Over the past few decades, considerable evidence has accumulated indicating that regular exercise reduces symptoms and improves well-being among individuals with long-term (chronic) diseases such as obesity, diabetes, hypertension, coronary heart disease, chronic obstructive pulmonary disease, cancer, chronic fatigue syndrome, arthritis and osteoporosis.1
Apart from diet modification, no intervention other than physical exercise offers greater promise to reduce the risk of almost all chronic diseases simultaneously. Based on the benefits of exercise in the prevention of chronic illnesses, the Institute of Medicine in Washington, D.C. has recommended one hour of moderate physical activity daily in order to gain weight-independent health benefits. This recommendation is in agreement with the World Health Organization (WHO) report, which concluded that both aerobic and resistance exercise are beneficial in reducing the incidence of chronic disorders.2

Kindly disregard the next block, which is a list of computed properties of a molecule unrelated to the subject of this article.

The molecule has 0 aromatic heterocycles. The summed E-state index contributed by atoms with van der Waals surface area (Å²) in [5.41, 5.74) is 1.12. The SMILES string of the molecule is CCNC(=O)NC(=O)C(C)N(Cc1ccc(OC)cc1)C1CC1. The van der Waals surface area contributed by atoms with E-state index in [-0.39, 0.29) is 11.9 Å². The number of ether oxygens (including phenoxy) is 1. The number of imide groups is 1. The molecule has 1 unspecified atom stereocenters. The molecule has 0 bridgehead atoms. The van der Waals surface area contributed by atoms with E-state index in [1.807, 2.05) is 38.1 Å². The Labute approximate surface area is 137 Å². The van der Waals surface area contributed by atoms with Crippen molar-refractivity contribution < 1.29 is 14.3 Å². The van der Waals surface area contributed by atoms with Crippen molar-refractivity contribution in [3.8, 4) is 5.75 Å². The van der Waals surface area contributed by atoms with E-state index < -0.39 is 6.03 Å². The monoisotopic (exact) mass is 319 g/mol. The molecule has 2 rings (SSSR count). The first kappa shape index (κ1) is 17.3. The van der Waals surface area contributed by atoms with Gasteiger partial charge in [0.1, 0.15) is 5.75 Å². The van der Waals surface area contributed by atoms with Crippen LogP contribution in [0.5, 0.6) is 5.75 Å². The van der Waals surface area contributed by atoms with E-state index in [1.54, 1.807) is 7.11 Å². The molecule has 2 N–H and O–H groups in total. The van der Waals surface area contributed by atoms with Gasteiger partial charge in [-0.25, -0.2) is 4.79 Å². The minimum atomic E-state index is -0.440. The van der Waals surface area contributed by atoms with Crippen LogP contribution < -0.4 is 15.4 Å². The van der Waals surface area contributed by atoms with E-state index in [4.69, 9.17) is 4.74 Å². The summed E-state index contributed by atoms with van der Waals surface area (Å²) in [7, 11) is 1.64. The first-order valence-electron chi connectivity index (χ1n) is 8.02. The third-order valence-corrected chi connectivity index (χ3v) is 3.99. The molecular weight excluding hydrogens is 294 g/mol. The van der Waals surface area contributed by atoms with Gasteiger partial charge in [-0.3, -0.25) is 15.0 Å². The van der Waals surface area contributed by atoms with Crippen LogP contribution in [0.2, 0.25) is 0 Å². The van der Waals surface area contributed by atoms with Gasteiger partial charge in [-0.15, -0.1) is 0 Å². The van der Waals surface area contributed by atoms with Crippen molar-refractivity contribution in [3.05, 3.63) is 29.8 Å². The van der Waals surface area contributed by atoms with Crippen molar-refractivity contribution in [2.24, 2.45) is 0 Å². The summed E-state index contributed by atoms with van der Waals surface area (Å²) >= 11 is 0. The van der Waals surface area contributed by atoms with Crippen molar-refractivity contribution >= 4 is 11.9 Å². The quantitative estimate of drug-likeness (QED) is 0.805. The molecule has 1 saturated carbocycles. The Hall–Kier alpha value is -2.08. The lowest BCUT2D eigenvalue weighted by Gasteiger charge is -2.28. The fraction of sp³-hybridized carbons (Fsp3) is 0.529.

It has been noted that most of the chronic disorders and their associated risk factors are caused due to physical inactivity either in a direct or indirect way. Obesity is one such disorder, the risk of which is increased with physical inactivity. Not just exercises, but other physical activities have been noted to decrease the incidence of a wide number of chronic disorders such as obesity, high blood pressure and heart disorders. Physical exercise benefits our bodies in a many ways. Physical activity is also noted to activate certain genes (basic building blocks of our body) that primarily promote health and enhance physical performance.3
It has been observed that human bodies fail to function properly to maintain health when there is a lack of physical activity. This was proven in a study which noted that the incidence of chronic diseases was very low in societies where physical work was a large part of daily life. Further, the study noted that introduction of regular, physical exercise in a sedentary society with high risks of chronic disorders reduced the occurrence of such disorders to a significant extent. 3
- Pedersen BK, Saltin B. Evidence for Prescribing Exercise as Therapy in Chronic Disease. Scand J Med Sci Sports. 2006; 16 Suppl 1: 3–63.
- Diet, Nutrition, and the Prevention of Chronic Diseases. World Health Organ Tech Rep Ser. 2003; 916: 1–149.
- Booth FW, Gordon SE, Carlson CJ, Hamilton MT. Waging War on Modern Chronic Diseases: Primary Prevention Through Exercise Biology. J Appl Physiol. 2000; 88(2): 774–787.